Thousands of protesters took to the streets across the United States Saturday to demand that President Donald Trump release his tax returns.
The crowd in New York City stretched for blocks as speakers stood next to a giant inflatable rooster, bearing Trump’s golden hairdo, on a stage in Bryant Park Saturday afternoon.
Comedy writer Frank Lesser, whose tweet in January sparked the idea for the Tax March, said the participation in the nationwide marches proves that people want to see Trump’s returns.
The demonstrators left Bryant Park at about 2:30 p.m. to march to Trump Tower on Fifth Avenue, chanting, “No more secrets, no more lies. Show your taxes, show your ties” as they walked.
“We march to demand that the president release his returns, as he has repeatedly promised, but failed, to do,” the Tax March website reads. “We march because it is in the best interest of the American people to know what financial entanglements and conflicts of interest our leaders have.”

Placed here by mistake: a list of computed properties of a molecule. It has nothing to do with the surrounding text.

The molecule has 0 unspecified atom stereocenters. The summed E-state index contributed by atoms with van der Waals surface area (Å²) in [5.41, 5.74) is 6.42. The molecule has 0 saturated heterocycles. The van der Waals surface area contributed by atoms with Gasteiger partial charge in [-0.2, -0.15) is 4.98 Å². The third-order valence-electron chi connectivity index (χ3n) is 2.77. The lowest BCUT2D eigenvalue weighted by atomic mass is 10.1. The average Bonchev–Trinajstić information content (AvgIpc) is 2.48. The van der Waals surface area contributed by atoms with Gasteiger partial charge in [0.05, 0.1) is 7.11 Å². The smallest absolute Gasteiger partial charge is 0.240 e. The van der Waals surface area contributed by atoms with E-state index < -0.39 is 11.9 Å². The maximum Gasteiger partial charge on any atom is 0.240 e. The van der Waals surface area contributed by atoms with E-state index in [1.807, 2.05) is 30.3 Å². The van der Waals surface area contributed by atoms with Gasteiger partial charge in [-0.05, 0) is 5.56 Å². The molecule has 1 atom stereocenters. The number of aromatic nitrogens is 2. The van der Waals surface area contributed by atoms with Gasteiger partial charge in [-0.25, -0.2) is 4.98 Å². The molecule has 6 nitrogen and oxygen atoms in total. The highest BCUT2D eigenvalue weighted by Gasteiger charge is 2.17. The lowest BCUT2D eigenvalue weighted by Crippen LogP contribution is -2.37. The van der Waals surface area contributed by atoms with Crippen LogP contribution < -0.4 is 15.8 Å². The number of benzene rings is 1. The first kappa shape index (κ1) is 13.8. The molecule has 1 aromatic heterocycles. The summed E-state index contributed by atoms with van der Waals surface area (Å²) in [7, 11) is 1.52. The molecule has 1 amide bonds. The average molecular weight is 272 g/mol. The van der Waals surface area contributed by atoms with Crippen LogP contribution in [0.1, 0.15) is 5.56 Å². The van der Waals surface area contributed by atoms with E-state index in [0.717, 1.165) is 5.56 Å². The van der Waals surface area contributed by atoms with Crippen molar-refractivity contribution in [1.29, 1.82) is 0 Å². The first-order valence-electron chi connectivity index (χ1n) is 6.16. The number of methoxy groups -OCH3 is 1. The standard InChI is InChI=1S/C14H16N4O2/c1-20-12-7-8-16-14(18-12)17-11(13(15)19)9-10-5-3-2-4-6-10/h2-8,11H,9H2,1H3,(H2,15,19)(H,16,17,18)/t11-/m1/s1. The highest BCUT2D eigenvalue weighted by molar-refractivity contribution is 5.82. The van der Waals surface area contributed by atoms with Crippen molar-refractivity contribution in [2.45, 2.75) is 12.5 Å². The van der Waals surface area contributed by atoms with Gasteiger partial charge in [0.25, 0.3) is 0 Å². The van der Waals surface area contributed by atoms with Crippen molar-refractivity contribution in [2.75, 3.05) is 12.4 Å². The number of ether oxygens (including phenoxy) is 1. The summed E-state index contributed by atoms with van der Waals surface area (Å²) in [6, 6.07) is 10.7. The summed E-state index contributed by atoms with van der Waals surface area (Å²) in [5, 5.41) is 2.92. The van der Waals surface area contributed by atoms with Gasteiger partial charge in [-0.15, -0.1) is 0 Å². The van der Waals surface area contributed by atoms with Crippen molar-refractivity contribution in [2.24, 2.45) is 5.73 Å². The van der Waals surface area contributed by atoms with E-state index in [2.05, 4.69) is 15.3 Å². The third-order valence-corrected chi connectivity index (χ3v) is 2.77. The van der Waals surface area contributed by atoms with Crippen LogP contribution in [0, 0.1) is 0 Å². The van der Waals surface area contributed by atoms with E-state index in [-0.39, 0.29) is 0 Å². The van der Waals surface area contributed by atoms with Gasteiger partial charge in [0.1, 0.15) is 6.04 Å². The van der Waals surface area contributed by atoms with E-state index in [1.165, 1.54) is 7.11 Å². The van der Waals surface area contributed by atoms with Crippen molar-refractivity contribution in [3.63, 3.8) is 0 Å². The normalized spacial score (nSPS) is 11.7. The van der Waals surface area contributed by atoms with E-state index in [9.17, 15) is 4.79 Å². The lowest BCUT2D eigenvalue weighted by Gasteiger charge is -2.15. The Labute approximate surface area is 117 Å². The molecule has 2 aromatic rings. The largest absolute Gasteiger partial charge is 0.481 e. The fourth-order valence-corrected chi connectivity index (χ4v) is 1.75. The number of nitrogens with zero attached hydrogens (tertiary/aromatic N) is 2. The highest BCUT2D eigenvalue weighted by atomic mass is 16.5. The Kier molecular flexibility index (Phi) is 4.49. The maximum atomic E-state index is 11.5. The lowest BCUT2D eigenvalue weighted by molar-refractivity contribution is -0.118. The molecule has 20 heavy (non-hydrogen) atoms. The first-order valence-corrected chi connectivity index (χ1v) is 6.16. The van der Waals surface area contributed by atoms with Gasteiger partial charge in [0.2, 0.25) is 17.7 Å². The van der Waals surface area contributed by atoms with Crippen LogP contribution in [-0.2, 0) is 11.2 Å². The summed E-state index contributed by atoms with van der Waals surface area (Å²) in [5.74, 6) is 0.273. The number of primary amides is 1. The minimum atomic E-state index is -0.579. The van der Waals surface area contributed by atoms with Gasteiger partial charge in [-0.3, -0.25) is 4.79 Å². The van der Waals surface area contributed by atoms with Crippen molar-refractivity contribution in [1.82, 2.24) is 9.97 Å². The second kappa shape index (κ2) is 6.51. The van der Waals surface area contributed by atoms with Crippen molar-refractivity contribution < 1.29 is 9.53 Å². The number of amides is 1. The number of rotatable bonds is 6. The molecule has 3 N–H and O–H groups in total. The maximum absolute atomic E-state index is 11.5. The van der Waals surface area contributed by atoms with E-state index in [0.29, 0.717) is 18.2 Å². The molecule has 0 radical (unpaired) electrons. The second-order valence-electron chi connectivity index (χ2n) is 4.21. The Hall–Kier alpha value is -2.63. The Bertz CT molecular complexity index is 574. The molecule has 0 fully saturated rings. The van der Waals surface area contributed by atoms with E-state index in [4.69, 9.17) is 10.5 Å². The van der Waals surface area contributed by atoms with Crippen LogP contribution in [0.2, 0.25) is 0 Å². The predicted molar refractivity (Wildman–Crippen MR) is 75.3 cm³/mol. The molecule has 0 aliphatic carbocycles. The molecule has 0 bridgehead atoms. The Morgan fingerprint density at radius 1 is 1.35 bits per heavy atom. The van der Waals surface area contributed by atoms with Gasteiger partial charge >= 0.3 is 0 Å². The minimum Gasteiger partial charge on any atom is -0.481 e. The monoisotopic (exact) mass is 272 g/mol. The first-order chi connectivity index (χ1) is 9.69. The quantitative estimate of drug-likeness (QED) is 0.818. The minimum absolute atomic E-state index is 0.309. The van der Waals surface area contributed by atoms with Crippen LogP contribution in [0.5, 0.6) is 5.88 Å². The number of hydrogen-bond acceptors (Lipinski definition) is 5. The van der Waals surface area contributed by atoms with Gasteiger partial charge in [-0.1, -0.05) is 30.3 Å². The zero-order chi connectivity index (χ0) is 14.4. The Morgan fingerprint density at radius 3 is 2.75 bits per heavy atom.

Trump has repeatedly said he can not release his tax returns because they are under audit, though many tax experts have said he is not barred from releasing the information during the audit.
In Chicago, the protest started at Daley Square in downtown. It is more like an outdoor gathering: an orchestra band playing at intervals, many protestors dancing to the tune of the music; toddlers sat in strollers, and infants carried in parents’ arms.
Protesters holding placards and banners that read “I demand transparency,” “Donald, release your taxes,” and “What are you hiding?”
“We are not reporters, but we care,” said a protester, referring to Trump’s remarks that only reporters care about his tax return.
After the organizers took turn to give speeches, the protestors marched northward and stopped on the bank of the Chicago River across the Trump Tower.
Other tax marches took place in Washington D.C., Philadelphia, and dozens of other cities. They coincide with the April 18 deadline for tax returns in 2017.
A petition demanding him release them garnered more than 1 million signatures. Many lawmakers, including some Republicans, have also called on Trump to make them public.